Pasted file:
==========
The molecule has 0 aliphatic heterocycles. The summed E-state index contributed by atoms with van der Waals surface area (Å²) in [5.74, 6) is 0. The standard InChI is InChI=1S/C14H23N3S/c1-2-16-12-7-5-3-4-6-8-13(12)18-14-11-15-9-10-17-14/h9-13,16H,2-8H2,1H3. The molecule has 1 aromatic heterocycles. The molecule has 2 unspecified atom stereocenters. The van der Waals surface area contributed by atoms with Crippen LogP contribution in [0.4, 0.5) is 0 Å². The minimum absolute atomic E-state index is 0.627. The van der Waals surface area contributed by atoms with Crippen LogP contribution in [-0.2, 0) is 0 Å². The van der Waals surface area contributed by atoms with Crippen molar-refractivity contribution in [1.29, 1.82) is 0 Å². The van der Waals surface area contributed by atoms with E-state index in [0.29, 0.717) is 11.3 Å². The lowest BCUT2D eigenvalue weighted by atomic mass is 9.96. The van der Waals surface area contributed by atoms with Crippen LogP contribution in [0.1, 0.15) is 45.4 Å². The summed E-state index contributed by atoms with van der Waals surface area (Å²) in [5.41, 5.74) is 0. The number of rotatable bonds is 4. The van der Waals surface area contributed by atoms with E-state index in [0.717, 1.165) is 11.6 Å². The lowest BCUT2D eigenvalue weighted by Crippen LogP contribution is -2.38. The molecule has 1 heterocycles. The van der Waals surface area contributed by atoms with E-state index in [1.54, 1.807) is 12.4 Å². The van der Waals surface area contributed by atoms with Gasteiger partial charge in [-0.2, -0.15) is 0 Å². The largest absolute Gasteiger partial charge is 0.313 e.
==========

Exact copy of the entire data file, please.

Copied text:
The molecule has 0 aliphatic heterocycles. The summed E-state index contributed by atoms with van der Waals surface area (Å²) in [5.74, 6) is 0. The standard InChI is InChI=1S/C14H23N3S/c1-2-16-12-7-5-3-4-6-8-13(12)18-14-11-15-9-10-17-14/h9-13,16H,2-8H2,1H3. The molecule has 1 aromatic heterocycles. The molecule has 2 unspecified atom stereocenters. The van der Waals surface area contributed by atoms with Crippen LogP contribution in [0.4, 0.5) is 0 Å². The minimum absolute atomic E-state index is 0.627. The van der Waals surface area contributed by atoms with Crippen LogP contribution in [-0.2, 0) is 0 Å². The van der Waals surface area contributed by atoms with Crippen molar-refractivity contribution in [1.29, 1.82) is 0 Å². The van der Waals surface area contributed by atoms with E-state index in [0.29, 0.717) is 11.3 Å². The lowest BCUT2D eigenvalue weighted by atomic mass is 9.96. The van der Waals surface area contributed by atoms with Crippen LogP contribution in [0.1, 0.15) is 45.4 Å². The summed E-state index contributed by atoms with van der Waals surface area (Å²) in [5.41, 5.74) is 0. The number of rotatable bonds is 4. The van der Waals surface area contributed by atoms with E-state index in [0.717, 1.165) is 11.6 Å². The lowest BCUT2D eigenvalue weighted by Crippen LogP contribution is -2.38. The molecule has 1 heterocycles. The van der Waals surface area contributed by atoms with E-state index in [1.54, 1.807) is 12.4 Å². The van der Waals surface area contributed by atoms with Gasteiger partial charge in [-0.2, -0.15) is 0 Å². The largest absolute Gasteiger partial charge is 0.313 e.